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Tony's Reflection 93
Warren Buffett was ranked by Forbes as the richest man in the world back in 2008, worth some £50 billion. At 92, he is still recognised as one of the world’s best investment managers, but he has slipped down in the world wealth rankings.
Why? Due to a remarkable pledge…
Even though he is now worth roughly £100 billion, he has pledged to give away 99% of his fortune by the time he dies. He says he wants to leave his three children, “Enough so they can do anything, but not so much they do nothing.”
Not only is Buffett one of the richest men in the world, many see him as the world’s greatest philanthropist.
Great wealth, great generosity - yet even the remaining 1% of his wealth will be beyond the wildest dreams of most. He gives from his plenty. Impressive he may be, but that’s not what makes a truly great giver, as Mark shows us in today’s episode (
The weight of expectation has lain heavy on Jesus’ shoulders. Hundreds had followed him on the journey up to the temple, eager to see what Messiah would do when he arrived at the pulsating heart of national life. Call down God’s power to smash the might of the Roman oppressors, perhaps?
That question about paying tax to Caesar had been a golden opportunity to start the revolution, yet Jesus had let it go begging.
He seems more interested in putting a bomb under the religious establishment than under the Roman Empire. Pharisees, Herodians, Sadducees and scribes. The Galilean has taken on all comers from among the nation’s elite, emerging unscathed.
He has taught the masses. No cold intellectual exercise this. He has poured out heart and soul, as he convinced and convicted them their view of the Messiah was too small.
His passion denouncing the religious posturing and posing of the scribes had emptied him of what remaining energy he had. His love for his Father was red-hot and for Jesus, God deserved and demanded nothing less than the best from everyone. Leaders of Israel who gave God show rather than substance, having the audacity to act like they could shortchange the Almighty, left him incensed.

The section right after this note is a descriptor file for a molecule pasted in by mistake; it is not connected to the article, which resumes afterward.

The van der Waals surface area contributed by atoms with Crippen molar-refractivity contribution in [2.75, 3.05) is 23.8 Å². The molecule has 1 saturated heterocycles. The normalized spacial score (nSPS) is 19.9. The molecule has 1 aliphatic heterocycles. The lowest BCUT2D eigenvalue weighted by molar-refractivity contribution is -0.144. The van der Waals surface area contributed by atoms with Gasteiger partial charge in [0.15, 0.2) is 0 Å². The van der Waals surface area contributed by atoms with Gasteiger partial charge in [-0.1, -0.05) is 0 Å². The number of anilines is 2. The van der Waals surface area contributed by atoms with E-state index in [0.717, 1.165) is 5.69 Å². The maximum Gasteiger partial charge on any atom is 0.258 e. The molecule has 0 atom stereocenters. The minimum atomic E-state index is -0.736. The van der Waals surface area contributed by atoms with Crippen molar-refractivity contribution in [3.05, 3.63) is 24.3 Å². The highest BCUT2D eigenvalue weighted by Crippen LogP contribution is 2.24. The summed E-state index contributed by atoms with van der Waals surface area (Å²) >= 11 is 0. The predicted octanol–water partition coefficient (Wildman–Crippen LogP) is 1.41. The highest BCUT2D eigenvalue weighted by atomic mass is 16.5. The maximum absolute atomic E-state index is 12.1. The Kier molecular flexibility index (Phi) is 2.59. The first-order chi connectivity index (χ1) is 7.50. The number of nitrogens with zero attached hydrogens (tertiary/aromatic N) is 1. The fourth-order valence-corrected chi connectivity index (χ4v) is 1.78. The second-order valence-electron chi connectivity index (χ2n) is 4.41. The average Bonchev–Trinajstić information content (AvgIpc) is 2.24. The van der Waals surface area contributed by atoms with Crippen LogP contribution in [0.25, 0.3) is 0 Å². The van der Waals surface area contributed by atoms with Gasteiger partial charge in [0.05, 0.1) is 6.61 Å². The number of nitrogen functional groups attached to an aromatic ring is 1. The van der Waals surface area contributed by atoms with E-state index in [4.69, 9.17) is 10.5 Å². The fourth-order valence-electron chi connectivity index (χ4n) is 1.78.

How that flame had burned as he thought about the way those scribes treated the widows. The widows had no one to fend for them. They fell prey to every Lothario or con-merchant out there.
They could, of course, always turn to the men in the temple, the spiritual fathers of the land, who would protect those vulnerable, lonely women. They could rely on the leaders and exemplars of their religion to do the right thing by them. But that was the problem. They couldn’t.
The same scribes who made such flashy prayers, always with one eye making sure they were being watched by the right people, were ripping off the widows - right under God’s eyes, in the temple itself.
Their two-faced religious playacting had been petrol on the flames of Jesus’ anger.
And now, he was burnt out. The crowd had sensed the “show was over” and had dispersed, to get on with their religious holiday busyness in the temple. Jesus has lost himself in the buzz and bustle of the sanctuary courtyard. Even his immediate disciples have gone off to enjoy the tourist sights of the temple, leaving Jesus to the solitude of his thoughts. He sits, anonymous, one pilgrim among thousands, people-watching.
Opposite him was one of the 13 collection boxes in the courtyard. The carpenter admires the lushly polished timber that made the exquisite casket, with its bronze trumpets stretching upward, begging the passers-by to drop in their donations. Commercialisation is rampant and the temple authorities never miss a chance to fleece a few more coins out of the pilgrims.
There is no shortage of donors, today. A constant throng mill, eager to deposit their money. Some with sincere hearts eager to give. Others thinking the more they put in, the more God will bless them in exchange. Many were obviously opulent, looking splendid in their rich robes. They make great show. Opening their wallets, they pull out handfuls of money, exposing just enough of it between their fingers, so everyone can see they are putting plenty in and be duly impressed by the cascade of glistening gold coins clattering their way down the trumpets and into the box.
Neither their ostentation nor the large amounts given make any impression on Jesus. After all, they are giving out of their plenty and the admiring glances of bystanders, as their coins of gold glide into the collection box, is the only reward they will get.
A lone woman catches Jesus’ eye. She looks ragged and dishevelled, still wearing mourning clothes. There is a tired sadness etched into the crags of her face and an emptiness in her eyes. A widow, obviously. She shuffles up to the collection box and melts back into the crowd as quickly as she can, hoping nobody has heard the embarrassingly small clink as her two tiny coins rattle down the bronze trumpets.
Jesus is suddenly animated once more. He beckons to the disciples. He points out the woman and whispers to them, so as not to embarrass her by his attention.
“See that widow,” his voice breaks with sheer emotion. He is deeply touched. “She gave more than any of these rich. They gave of their plenty, but she put in all that she had.”
This dear woman had given sacrificially, to support the work of the temple and the self same scribes who, given half a chance, would milk her of whatever she had left.
The poor give what they don’t have to keep it going, but the temple they love coldly, callously bleeds them dry. Judgement, when it comes, will be severe and deserved.